Construction Starts On Carnival’s Second Chinese Cruise Ship

Construction starts on the second Carnival Corporation cruise ship in China at the Shanghai Waigaoqiao Shipbuilding yard.

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Construction has officially started at the Shanghai Waigaoqiao Shipbuilding Co. in Shanghai, China, for the second large cruise ship to be constructed entirely in China. The ship is based on the successful Vista-class ships, and will be fully tailored to the emerging Chinese cruise market. 

The vessel is being built under the ownership of CSBC Carnival Cruises, a joint venture company established in China in 2018 by China Shipbuilding Group, the world’s largest shipbuilder, and Carnival Corporation, the world’s largest cruise company.

Construction of Second Vista-Class Vessel For Chinese Market Underway

CSBC Carnival Cruises, a joint venture of the China Shipbuilding Group and Carnival Corporation, the world’s largest cruise company, has officially started the construction of the second large cruise ship to be fully built in China. 

The ship is being built at the Shanghai Waigaoqiao Shipbuilding Co., with the company behind the original Vista-class ships, Fincantieri, acting as advisers. 

CSSC Carnival China
Photo Courtesy: Shanghai Waigaoqiao Shipbuilding Co., Ltd

Chen Ranfeng, CEO of CSBC Carnival Cruises, said: “The official start of the second domestic large cruise ship is another important milestone in China’s ambitious journey in large cruise ship construction and a sign of CSBC Carnival Cruises’ confidence in the Chinese cruise market. CSBC Carnival Cruises and Carnival Group will continue to work closely with Waigaoqiao Shipyard, Fincantini Group of Italy and various partners to ensure the successful completion of the domestic mega cruise ship project.”

At 142,000 gross tons, with an overall length of 341 meters, the second Chinese-built cruise ship will be slightly larger than her 135,000 gross tons sistership and the Vista-class cruise ships operational for Carnival Cruise Line and Costa Cruises in Europe and the United States.

The 5,232-passenger cruise ship is the second vessel to be built by the joint partnership. Late last year, CSBC Carnival Cruises celebrated the float-out ceremony for the first ship, which is currently undergoing internal fitting and is due to enter service in 2023. The second vessel will be entering service in 2024.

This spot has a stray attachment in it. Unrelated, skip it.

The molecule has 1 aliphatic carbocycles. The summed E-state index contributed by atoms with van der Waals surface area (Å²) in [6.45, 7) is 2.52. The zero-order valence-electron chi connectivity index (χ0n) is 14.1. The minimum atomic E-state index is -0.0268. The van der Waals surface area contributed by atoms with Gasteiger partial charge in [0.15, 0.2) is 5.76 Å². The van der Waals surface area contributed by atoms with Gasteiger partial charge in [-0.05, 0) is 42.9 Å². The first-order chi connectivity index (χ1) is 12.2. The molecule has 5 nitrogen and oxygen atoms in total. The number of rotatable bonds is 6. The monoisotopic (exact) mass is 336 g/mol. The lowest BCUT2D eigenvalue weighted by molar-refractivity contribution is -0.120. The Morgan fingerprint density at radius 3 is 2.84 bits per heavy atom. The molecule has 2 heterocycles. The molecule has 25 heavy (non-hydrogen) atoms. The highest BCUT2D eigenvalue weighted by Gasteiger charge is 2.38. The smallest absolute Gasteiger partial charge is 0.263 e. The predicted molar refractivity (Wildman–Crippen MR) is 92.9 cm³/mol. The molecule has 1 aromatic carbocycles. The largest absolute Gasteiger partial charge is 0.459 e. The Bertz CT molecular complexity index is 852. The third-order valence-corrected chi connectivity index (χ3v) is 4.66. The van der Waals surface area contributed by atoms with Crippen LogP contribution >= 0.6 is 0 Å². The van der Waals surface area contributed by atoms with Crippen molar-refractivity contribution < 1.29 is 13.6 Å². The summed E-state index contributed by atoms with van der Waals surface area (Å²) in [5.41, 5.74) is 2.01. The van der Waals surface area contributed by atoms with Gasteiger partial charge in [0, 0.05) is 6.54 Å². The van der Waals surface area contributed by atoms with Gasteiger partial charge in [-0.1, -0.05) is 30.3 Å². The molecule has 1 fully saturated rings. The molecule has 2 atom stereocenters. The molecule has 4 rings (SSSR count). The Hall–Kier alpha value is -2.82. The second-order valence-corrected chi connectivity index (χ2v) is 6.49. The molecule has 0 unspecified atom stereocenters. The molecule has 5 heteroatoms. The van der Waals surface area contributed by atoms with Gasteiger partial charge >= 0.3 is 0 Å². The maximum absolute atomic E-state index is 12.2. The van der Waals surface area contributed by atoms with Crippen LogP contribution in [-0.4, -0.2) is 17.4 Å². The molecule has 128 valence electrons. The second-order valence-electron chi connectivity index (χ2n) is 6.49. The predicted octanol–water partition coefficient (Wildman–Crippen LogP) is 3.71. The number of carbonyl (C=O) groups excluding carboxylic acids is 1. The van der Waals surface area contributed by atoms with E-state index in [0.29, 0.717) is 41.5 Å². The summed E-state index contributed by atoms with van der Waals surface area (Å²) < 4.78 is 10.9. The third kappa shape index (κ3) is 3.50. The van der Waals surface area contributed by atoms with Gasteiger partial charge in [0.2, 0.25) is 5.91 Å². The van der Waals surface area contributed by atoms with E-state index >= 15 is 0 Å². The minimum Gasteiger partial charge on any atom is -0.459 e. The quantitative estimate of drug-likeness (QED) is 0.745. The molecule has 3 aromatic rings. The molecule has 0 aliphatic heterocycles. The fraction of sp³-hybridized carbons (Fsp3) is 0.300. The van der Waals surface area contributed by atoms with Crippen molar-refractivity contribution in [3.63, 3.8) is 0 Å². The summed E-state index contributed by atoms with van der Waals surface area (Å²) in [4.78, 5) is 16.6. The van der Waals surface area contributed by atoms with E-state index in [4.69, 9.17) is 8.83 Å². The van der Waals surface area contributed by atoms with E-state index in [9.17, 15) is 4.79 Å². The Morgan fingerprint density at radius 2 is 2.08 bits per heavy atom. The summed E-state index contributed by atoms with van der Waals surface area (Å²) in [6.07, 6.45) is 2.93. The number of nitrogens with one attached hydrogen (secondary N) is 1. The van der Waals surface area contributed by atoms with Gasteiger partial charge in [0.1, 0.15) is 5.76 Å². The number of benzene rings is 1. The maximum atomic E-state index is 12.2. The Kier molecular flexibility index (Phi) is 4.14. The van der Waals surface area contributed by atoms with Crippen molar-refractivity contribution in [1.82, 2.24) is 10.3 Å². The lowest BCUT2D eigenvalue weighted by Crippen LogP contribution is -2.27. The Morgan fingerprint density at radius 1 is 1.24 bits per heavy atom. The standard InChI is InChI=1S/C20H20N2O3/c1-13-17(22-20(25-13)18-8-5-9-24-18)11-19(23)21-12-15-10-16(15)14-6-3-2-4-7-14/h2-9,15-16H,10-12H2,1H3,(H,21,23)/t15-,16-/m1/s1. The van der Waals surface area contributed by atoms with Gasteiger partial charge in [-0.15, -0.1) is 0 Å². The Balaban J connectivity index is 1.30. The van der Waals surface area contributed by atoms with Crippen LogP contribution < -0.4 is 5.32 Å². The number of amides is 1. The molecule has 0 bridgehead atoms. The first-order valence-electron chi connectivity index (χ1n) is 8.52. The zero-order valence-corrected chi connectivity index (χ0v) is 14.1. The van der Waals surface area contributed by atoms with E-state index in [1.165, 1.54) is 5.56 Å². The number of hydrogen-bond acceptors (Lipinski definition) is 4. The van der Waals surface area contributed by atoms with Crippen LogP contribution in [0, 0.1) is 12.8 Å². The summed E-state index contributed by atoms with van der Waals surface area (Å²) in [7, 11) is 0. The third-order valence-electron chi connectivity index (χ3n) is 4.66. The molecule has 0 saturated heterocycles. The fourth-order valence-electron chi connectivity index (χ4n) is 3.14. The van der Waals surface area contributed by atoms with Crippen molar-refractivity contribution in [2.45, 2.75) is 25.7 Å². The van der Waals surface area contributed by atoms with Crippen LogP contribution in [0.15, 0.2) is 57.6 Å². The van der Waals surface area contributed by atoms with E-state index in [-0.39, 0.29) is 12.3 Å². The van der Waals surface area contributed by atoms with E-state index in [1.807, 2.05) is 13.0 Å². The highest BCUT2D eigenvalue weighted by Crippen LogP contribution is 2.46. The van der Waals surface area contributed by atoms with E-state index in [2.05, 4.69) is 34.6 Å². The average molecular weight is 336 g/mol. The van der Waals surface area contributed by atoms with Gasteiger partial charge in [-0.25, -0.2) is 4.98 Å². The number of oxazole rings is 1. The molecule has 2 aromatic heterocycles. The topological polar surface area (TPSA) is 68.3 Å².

Developing a new cruise-market

The development of a cruise market in China is high on the list of all major cruise companies. China is widely seen as one of the markets with the most significant growth potential, and if successful, it could mean a substantial financial boost for Carnival Corporation.

CSSC Carnival China
Photo Courtesy: Shanghai Waigaoqiao Shipbuilding Co., Ltd

That is why Carnival Corporation is not just aiding in developing new cruise ships. The ultimate aim is to create a program that encompasses full operational capabilities such as marketing and commercial operations, maritime operations, hotel and product management, and new building management. 

Yang Guobing, Chairman of CSBC Carnival Cruises, said: “Cruise ships are not only an important carrier of a strong country in science and technology, manufacturing, marine and transportation, but also an important carrier of people’s good life. We will not forget our original intention to build the localization capacity of China’s cruise whole industry chain one step at a time and create a sustainable cruise ecosystem.”

Further focus will be on developing a “Crew Trainee Recruitment Program” that aims to establish a Chinese management and operation staff base.

Breaking Open The Chinese Cruise Market

In the United States, roughly 14 million people sailed onboard a cruise ship in 2017, onboard one of the 100+ cruise ships that homeport each year in the country. In 2017, 3.6 million Chinese people sailed onboard one of the few cruise ships sailing from ports such as Hong Kong and Shanghai. 

By 2030, this number is expected to grow to nearly 10 million people cruising. With the demise of Star Cruises and Dream Cruises, the cruise industry has an open track to break open the biggest market in the world. 

That is precisely what  CSBC Carnival Cruises is aiming for. Besides the two Vista-class vessels, the company also owns Costa Atlantica and Costa Mediterranea and expects many more ships to be built in record time once China re-opens. 

And that is the only thing that is holding growth back currently. With lockdowns still part of daily life in many Chinese cities, the question is when the billions of dollars in investments that Carnival, but also Royal Caribbean, are making will be paying off. 

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